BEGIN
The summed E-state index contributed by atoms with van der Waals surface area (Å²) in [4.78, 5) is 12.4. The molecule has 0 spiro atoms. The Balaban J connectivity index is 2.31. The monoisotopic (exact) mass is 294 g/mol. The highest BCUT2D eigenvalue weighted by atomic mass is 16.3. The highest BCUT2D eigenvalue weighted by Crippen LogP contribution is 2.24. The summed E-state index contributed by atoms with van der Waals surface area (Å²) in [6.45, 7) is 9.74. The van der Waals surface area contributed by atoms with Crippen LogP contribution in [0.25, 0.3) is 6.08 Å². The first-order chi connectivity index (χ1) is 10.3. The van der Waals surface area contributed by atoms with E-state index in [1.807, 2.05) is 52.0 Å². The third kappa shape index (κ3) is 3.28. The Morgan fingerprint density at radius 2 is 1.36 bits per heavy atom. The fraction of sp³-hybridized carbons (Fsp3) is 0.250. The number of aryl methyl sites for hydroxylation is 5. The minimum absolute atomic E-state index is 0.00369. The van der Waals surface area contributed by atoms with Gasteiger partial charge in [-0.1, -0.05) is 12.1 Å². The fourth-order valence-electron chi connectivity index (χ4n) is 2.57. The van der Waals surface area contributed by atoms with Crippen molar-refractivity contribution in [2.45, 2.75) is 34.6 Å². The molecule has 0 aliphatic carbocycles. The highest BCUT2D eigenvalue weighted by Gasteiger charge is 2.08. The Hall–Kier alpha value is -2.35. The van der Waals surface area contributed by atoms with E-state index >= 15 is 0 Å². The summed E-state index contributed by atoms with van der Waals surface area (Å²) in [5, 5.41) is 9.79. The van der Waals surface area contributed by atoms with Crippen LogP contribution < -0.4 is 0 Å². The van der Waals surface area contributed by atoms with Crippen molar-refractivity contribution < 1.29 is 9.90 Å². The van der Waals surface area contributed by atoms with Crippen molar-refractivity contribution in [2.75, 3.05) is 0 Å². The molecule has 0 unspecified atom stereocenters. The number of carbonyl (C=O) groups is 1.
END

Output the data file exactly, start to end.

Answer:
The summed E-state index contributed by atoms with van der Waals surface area (Å²) in [4.78, 5) is 12.4. The molecule has 0 spiro atoms. The Balaban J connectivity index is 2.31. The monoisotopic (exact) mass is 294 g/mol. The highest BCUT2D eigenvalue weighted by atomic mass is 16.3. The highest BCUT2D eigenvalue weighted by Crippen LogP contribution is 2.24. The summed E-state index contributed by atoms with van der Waals surface area (Å²) in [6.45, 7) is 9.74. The van der Waals surface area contributed by atoms with Crippen LogP contribution in [0.25, 0.3) is 6.08 Å². The first-order chi connectivity index (χ1) is 10.3. The van der Waals surface area contributed by atoms with E-state index in [1.807, 2.05) is 52.0 Å². The third kappa shape index (κ3) is 3.28. The Morgan fingerprint density at radius 2 is 1.36 bits per heavy atom. The fraction of sp³-hybridized carbons (Fsp3) is 0.250. The number of aryl methyl sites for hydroxylation is 5. The minimum absolute atomic E-state index is 0.00369. The van der Waals surface area contributed by atoms with Gasteiger partial charge in [-0.1, -0.05) is 12.1 Å². The fourth-order valence-electron chi connectivity index (χ4n) is 2.57. The van der Waals surface area contributed by atoms with Crippen molar-refractivity contribution in [2.45, 2.75) is 34.6 Å². The molecule has 0 aliphatic carbocycles. The highest BCUT2D eigenvalue weighted by Gasteiger charge is 2.08. The Hall–Kier alpha value is -2.35. The van der Waals surface area contributed by atoms with E-state index >= 15 is 0 Å². The summed E-state index contributed by atoms with van der Waals surface area (Å²) in [5, 5.41) is 9.79. The van der Waals surface area contributed by atoms with Crippen LogP contribution < -0.4 is 0 Å². The van der Waals surface area contributed by atoms with Crippen molar-refractivity contribution < 1.29 is 9.90 Å². The van der Waals surface area contributed by atoms with Crippen molar-refractivity contribution in [2.75, 3.05) is 0 Å². The molecule has 0 unspecified atom stereocenters. The number of carbonyl (C=O) groups is 1.